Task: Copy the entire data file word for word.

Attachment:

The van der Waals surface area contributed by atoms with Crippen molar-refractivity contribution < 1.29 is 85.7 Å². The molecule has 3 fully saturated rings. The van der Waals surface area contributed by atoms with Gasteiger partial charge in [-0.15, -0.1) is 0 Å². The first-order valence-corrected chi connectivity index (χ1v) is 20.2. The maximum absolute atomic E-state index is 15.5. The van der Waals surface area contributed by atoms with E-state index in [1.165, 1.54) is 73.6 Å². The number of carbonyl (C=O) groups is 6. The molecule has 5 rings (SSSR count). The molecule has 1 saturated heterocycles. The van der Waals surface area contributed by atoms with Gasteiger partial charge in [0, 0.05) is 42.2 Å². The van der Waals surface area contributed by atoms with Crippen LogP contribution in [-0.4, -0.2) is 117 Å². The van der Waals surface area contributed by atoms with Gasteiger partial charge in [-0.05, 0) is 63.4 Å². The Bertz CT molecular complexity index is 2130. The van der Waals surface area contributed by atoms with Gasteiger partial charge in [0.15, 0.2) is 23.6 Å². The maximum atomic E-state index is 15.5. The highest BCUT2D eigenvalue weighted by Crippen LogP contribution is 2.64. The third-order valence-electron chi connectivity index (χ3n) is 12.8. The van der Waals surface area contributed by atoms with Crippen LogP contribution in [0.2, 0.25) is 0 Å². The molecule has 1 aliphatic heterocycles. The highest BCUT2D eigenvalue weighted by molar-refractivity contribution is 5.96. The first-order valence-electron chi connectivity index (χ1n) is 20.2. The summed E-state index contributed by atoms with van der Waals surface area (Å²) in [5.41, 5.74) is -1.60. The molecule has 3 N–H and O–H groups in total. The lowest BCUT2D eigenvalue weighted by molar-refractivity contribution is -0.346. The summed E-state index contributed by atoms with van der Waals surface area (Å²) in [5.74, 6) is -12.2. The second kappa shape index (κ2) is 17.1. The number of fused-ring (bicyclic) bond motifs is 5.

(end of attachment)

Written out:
The van der Waals surface area contributed by atoms with Crippen molar-refractivity contribution < 1.29 is 85.7 Å². The molecule has 3 fully saturated rings. The van der Waals surface area contributed by atoms with Gasteiger partial charge in [-0.15, -0.1) is 0 Å². The first-order valence-corrected chi connectivity index (χ1v) is 20.2. The maximum absolute atomic E-state index is 15.5. The van der Waals surface area contributed by atoms with E-state index in [1.165, 1.54) is 73.6 Å². The number of carbonyl (C=O) groups is 6. The molecule has 5 rings (SSSR count). The molecule has 1 saturated heterocycles. The van der Waals surface area contributed by atoms with Gasteiger partial charge in [0, 0.05) is 42.2 Å². The van der Waals surface area contributed by atoms with Crippen LogP contribution in [-0.4, -0.2) is 117 Å². The van der Waals surface area contributed by atoms with Gasteiger partial charge in [-0.05, 0) is 63.4 Å². The Bertz CT molecular complexity index is 2130. The van der Waals surface area contributed by atoms with Gasteiger partial charge in [0.15, 0.2) is 23.6 Å². The maximum atomic E-state index is 15.5. The highest BCUT2D eigenvalue weighted by Crippen LogP contribution is 2.64. The third-order valence-electron chi connectivity index (χ3n) is 12.8. The van der Waals surface area contributed by atoms with Crippen LogP contribution in [0.2, 0.25) is 0 Å². The molecule has 1 aliphatic heterocycles. The highest BCUT2D eigenvalue weighted by molar-refractivity contribution is 5.96. The first-order valence-electron chi connectivity index (χ1n) is 20.2. The summed E-state index contributed by atoms with van der Waals surface area (Å²) in [5.41, 5.74) is -1.60. The molecule has 3 N–H and O–H groups in total. The lowest BCUT2D eigenvalue weighted by molar-refractivity contribution is -0.346. The summed E-state index contributed by atoms with van der Waals surface area (Å²) in [5.74, 6) is -12.2. The second kappa shape index (κ2) is 17.1. The number of fused-ring (bicyclic) bond motifs is 5.